First, remember what was historically going on in Ireland at the time Bishop Patrick returned to save it? Huge change, huge questioning, struggle for independence, a searching for traditions that fit the ‘modern’ world and allowed the peoples to find hope in what was a very hopeless time. There is a reason why Irish peoples do not have a proclivity for displaying emotions even though they are seen as highly emotional people. Something many of us whom have struggled long and hard in life, only to be kicked while finally getting up, can fully understand.
The Celtic/Druidic beliefs held by the masses at this time would have helped to support this down-trodden desperation the Irish held. Anyone who takes a small glimpse into the world of these “Ancient” Irish traditions will see a harshness within them that many New-age Pagans just don’t like to admit are there. A harshness of beliefs in which even non-Pagans would find it hard to believe any civilizations could or should have lived within. Their traditions were full of blood, sacrifice and demanding Gods that were extremely hard to please.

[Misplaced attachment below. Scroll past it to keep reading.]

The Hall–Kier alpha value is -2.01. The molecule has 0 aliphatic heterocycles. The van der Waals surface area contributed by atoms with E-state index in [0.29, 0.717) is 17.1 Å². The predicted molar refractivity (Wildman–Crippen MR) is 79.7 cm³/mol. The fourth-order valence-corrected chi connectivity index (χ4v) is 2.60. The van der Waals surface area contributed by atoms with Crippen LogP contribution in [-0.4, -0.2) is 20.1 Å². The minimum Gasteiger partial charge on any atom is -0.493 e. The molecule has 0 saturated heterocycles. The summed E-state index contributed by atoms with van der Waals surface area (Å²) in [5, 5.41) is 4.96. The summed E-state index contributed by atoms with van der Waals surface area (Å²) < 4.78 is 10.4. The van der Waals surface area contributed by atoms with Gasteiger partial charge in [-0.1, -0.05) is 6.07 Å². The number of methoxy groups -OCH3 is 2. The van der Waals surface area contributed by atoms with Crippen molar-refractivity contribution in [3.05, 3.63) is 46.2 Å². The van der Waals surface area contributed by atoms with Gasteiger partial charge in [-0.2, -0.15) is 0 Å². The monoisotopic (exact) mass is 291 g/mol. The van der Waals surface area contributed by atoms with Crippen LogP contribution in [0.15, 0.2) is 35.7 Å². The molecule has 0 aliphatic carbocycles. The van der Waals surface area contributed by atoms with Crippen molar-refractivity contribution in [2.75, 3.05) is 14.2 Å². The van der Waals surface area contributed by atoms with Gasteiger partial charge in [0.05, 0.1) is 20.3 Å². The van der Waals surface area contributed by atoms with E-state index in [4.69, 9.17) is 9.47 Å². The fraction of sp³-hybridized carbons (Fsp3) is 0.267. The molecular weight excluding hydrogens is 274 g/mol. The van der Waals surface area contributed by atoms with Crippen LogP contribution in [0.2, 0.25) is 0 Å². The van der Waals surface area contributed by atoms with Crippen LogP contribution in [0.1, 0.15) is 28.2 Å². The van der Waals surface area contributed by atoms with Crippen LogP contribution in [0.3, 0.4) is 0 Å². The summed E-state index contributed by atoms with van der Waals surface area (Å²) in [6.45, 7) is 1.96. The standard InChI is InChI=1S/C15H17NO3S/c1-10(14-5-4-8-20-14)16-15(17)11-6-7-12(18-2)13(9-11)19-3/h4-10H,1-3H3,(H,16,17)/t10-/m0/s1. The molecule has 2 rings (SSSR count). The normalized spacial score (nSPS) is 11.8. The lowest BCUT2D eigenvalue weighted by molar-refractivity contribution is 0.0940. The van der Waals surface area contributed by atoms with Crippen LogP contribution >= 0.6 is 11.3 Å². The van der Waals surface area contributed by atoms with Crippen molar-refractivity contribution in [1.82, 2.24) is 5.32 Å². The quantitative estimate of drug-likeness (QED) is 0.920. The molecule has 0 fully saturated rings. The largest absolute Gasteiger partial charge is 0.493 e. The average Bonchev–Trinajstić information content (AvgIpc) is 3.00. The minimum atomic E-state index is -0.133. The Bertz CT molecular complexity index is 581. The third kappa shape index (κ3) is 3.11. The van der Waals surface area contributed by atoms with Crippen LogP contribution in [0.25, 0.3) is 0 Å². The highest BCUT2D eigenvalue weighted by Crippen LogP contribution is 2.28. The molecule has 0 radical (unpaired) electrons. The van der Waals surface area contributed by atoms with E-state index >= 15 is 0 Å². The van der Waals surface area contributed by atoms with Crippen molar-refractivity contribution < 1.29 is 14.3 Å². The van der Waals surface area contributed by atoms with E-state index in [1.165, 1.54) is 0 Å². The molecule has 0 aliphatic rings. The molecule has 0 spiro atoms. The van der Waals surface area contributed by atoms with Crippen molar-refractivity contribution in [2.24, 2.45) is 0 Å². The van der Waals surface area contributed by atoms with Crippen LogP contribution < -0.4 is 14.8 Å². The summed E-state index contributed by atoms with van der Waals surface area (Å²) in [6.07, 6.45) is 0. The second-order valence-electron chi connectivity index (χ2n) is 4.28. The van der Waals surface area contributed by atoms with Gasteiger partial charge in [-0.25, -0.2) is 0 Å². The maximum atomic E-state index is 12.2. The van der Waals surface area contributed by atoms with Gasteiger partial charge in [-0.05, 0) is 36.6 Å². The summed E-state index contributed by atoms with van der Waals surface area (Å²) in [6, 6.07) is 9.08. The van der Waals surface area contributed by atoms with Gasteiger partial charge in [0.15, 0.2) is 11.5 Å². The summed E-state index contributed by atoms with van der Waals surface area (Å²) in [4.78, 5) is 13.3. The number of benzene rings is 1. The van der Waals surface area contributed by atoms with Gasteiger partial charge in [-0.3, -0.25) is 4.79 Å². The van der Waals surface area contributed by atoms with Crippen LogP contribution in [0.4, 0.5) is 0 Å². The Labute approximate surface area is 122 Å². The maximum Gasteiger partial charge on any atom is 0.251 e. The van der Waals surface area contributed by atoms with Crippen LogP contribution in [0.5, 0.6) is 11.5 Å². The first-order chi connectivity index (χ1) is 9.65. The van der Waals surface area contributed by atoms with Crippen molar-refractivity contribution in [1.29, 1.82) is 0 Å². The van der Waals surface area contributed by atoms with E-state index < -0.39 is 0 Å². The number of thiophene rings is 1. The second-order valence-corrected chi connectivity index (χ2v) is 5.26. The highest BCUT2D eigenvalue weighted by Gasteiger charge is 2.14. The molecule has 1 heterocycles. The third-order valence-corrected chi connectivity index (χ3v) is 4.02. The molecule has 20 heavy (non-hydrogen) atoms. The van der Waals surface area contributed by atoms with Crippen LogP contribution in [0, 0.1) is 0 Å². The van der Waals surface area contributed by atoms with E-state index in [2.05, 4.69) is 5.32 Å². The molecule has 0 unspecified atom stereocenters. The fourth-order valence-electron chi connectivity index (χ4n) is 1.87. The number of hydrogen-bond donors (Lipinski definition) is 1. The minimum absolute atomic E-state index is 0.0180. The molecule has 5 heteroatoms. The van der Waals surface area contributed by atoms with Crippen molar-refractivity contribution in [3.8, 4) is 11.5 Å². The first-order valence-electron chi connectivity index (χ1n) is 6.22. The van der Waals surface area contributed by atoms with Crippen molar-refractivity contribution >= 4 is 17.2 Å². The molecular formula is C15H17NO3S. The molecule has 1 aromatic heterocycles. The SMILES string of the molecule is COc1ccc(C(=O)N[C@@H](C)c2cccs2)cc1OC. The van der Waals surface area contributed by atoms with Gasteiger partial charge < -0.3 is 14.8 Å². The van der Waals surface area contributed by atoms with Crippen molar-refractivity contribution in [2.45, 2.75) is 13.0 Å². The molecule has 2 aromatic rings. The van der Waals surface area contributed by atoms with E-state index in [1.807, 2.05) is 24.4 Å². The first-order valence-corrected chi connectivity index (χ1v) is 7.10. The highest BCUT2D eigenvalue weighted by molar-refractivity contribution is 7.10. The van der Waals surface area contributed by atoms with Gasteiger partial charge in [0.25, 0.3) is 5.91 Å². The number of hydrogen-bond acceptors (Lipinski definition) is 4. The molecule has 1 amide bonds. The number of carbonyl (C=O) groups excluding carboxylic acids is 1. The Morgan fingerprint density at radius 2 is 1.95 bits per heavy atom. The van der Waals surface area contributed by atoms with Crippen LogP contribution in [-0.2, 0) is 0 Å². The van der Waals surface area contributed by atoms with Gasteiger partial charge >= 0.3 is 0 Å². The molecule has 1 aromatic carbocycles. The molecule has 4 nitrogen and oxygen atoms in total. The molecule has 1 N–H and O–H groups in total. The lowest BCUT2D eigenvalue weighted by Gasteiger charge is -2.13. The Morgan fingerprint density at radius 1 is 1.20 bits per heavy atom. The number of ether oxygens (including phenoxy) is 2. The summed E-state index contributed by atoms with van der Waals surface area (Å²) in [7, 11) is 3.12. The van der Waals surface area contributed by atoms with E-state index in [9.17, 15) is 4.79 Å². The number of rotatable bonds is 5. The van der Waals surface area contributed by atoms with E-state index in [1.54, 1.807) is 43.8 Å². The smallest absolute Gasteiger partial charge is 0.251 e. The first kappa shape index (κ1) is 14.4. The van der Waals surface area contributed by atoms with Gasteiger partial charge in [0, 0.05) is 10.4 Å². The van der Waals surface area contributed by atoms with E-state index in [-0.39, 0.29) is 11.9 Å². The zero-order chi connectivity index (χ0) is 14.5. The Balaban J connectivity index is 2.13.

Enter onto the scene St Patrick. A man, who had formerly been a slave, and is now a Bishop. A man who comes professing a doctrine of “hope”, “truth”, and “salvation” to people who are searching for something. His beliefs speak of love, forgiveness, and hope - things that are not found in the “Ancient” spiritual traditions. Not to mention this Patrick has the ability to market himself not only to the masses at large, he understands and has been in their shoes, but more importantly to the Kings and aristocrats of Irish society.
With this, Patrick was easily able to convert a mass of Irish people’s to his way of thinking. This, relatively fast progressing, mass conversion of Patrick’s supporters would in fact be the hammer that would “drive out the snakes”, in essence creating and coining the symbolic phrase.
St Patrick and his influence aside, as all spiritual traditions have historically progressed, each “drives out the snakes” of it’s predecessors. Even now, in modern Western spiritual paths, New-Age Pagan traditions push to convert/reclaim “Ancient” spiritual traditions in essence “driving out the snakes” of the major monotheistic traditions typically found to be Christian in nature. On this, do we as Pagan’s then really differ from Saint Patrick?
Does the Pagan belief that reclamation of the “stolen ancient” traditions will bring “hope and truth” to the people really differ from what St Patrick himself believed? The majority of the people of our westernized American society are struggling right now, searching for a better spiritual path and traditions that can fit this ‘modern’ world, and offer help for people to find hope in what is a very hopeless time. Most Pagans believe their “stolen ancient” traditions offer this and many of them voice this loudly and with oppressive voices to those whom differ, especially those voices currently in “charge” of the most widely accepted traditional belief: Christianity.